Whatever extra dollars generated in an expanded playoff agreement would probably be welcomed on the union side.

And about the universal DH

If the two sides do emerge from their respective bunkers to revisit the idea of expanded playoffs, that will only enhance the possibility of a universal designated hitter for the 2021 season. NL teams have been told to operate under the assumption that they won’t have a DH, but within the industry, the support for the universal DH is, well, almost universal. There are some pitchers who like to hit and some uniformed staffers who prefer the National League game. But increasingly, teams have come to view the injuries incurred by pitchers while hitting or running the bases as a stupid waste of assets, in the same way the lords of the sport came to view catcher-collision injuries as a colossal waste of resources.

MLB has been trying to trade the universal DH to the union in return for expanded playoffs, but the MLBPA has viewed that proposal as being of relatively little value. The union could look, instead, for some kind of financial cut of postseason run in return for expanded playoffs.

How to keep everyone interested

Officials from small-market and midmarket teams feel that the extra playoff berths in an expanded field actually increase the incentive for clubs to remain engaged. Think of a team like the Diamondbacks, which inhabits the same division as the big-market Dodgers, winners of eight consecutive NL West titles. Given L.A.’s preeminence and the emergence of the Padres, there would seem to be little to no chance for Arizona to break through into the playoff field. But with a 14-team field and seven berths in each league, there is more hope. The same might be true this year for Cleveland, for Kansas City, for the Marlins. With more opportunity to reach the postseason, those same executives say, teams might be less inclined to pull the plug early and tank.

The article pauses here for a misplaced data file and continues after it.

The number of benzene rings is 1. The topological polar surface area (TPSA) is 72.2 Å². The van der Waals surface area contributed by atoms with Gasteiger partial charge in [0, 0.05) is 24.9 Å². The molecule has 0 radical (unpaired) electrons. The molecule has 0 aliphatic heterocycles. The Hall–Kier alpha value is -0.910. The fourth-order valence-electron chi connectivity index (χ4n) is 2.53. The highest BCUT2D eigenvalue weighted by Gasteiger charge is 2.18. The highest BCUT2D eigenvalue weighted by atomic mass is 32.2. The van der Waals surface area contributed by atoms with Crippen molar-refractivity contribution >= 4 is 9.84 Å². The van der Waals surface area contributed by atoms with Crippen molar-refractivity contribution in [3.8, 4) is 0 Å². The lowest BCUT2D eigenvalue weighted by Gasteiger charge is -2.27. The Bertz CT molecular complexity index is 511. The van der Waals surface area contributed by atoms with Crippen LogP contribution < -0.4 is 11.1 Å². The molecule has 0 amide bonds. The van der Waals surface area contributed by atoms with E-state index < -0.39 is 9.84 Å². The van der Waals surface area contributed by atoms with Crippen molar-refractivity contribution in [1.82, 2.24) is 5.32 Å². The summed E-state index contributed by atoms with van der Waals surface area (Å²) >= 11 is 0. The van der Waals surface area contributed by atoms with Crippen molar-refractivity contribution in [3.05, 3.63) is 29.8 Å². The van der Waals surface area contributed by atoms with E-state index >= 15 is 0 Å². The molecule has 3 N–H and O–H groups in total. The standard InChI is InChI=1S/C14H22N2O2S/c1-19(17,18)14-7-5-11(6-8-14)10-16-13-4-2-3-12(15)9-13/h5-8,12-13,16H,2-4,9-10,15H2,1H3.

The Rockies’ and their finances

Word among teams and agents that the Rockies’ decisions in recent weeks — to trade superstar third baseman Nolan Arenado immediately, rather than wait, and to retain shortstop Trevor Story for now — have come from owner Dick Monfort, who seems to be struggling to define exactly how his team operates.

“We know we’re not ever going to get out there and go after [a pitcher such as] Gerrit Cole, or some of the really top-line free agents, because we’re in a grouping where we just can’t take that risk,” Monfort said to reporters the other day.

He’s right. But even with that realization, the Rockies still signed Arenado to one of the biggest deals in history, an eight-year, $260 million contract — with opt-outs and a full no-trade clause that quickly became problematic.

According to Cot’s, the Rockies have never compiled salaries of higher than $145 million on their roster — that was in 2019 — which puts them somewhere in the middle tier of clubs, but a significantly lower payroll than that of the Dodgers. Arenado’s annual salary is equivalent to almost a quarter of a budget in that range.

It’s far less than ideal for baseball that Cleveland really can’t pay Francisco Lindor like the superstar he is, or that the Rockies have to operate with greatly diminished margin for error whenever they sign a franchise icon like a Todd Helton, a Troy Tulowitzki, an Arenado. But the fact is that the Rockies, Cleveland, Tampa Bay and many other teams, don’t have the resources to risk investing a huge share of their payroll in one player, in a way that the Yankees, Dodgers and other big-market teams can. It’s not fair, but the sport’s financial model was cemented long ago and there’s probably a greater chance of the Manfred and Clark families sharing a vacation condo than there is for a level playing field in team payrolls.